• I use PVC also (I think 1/2 inch), shove one end into the ground, bend the other end into an arch and shove it into the ground. on the opposite side of the bed. I have curved clips that fit over the PVC with the row cover fabric between them, but they often rip the fabric when I remove them to check on the plants. So now, I prefer laying one of those heavy green metal stakes over the fabric along each of the 4 sides. I find they hold better and it is much easier to lift the fabric to check underneath. The only place I’ve found the fabric is through catalogs. I have one bed that I use to winter-over my more tender greens. For that bed, I’ve pounded short rebar into the sides of the bed leaving about 8 inches sticking out of the ground. I shove the PVC into the ground so that the rebar goes into the end of the PVC as the PVC goes into the ground. I find the rebar stabilizes the PVC in the wet weather.
        We had good luck last winter with our citrus trees by surrounding each one with a tall tomato cage, hanging a trouble light in the tree, laying Christmas lights on the ground over the roots and then wrapping each tree with old sheets or quilts. It’s not pretty, but it pulled them through 2 ice storms. The lime tree came uncovered during one storm and died down to about a foot above the ground, but it came back this year. However, none of the trees bore fruit this year. With consistent fertilization, they have doubled in size this summer and we are hoping for a harvest next year.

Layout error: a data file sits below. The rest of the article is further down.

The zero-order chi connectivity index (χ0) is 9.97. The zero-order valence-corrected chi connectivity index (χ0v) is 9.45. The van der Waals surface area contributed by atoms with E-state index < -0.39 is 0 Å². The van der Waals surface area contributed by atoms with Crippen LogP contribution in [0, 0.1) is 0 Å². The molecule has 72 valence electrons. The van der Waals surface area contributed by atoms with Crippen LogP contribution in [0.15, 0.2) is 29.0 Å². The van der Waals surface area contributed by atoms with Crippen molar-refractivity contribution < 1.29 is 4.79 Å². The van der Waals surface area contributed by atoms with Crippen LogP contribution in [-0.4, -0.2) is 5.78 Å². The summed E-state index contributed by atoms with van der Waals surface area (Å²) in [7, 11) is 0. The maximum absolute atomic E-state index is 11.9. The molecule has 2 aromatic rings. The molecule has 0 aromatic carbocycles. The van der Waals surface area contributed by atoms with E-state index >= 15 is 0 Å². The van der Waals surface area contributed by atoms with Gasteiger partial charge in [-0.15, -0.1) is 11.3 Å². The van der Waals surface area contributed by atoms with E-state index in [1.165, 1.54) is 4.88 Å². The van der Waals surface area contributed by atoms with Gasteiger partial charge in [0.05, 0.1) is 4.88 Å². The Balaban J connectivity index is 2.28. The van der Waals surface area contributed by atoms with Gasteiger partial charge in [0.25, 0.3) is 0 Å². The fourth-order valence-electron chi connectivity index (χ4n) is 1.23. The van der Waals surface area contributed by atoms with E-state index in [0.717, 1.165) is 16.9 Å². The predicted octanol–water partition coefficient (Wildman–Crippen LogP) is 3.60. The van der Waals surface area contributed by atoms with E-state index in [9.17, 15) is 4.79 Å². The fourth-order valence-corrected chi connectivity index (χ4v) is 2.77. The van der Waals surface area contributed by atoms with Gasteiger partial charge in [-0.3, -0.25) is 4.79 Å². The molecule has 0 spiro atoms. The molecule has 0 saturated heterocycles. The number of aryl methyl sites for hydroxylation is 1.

This morning, I put in an interesting bed of salad greens. I collected all the lettuce, kale, mustard, purslane, fennel, etc. seeds that I had left from my order last spring. I mixed them together and seeded a long 32 X 2 foot bed along the fence. My plan is to shear a section at a time as needed, working my way down the bed, salad after salad. Hopefully, by the time I get to the end of the bed, the beginning of the bed will be ready for another shearing. We’ll see how that works 🙂
        Thanks for your reply!

      • Your hoop construction idea sounds pretty simple – and cheaper. I’ve seen online that using bricks or heavy stakes is better than the clips, for the reason you mentioned. And yes, I’ll have to order the fabric.

        It sounds like your trees are not in pots. Mine are potted, but I’m going to try leaving them outside this year. The stress of changing temperatures was too much for them. I’m hoping the lights/covers will be better this year. I have a handful of key limes on the trees, but that’s about half of what I had last year. (And I was hoping for more because the trees are older.) At least the leaves grew back and I got more branches. They’re alive and I’m happy.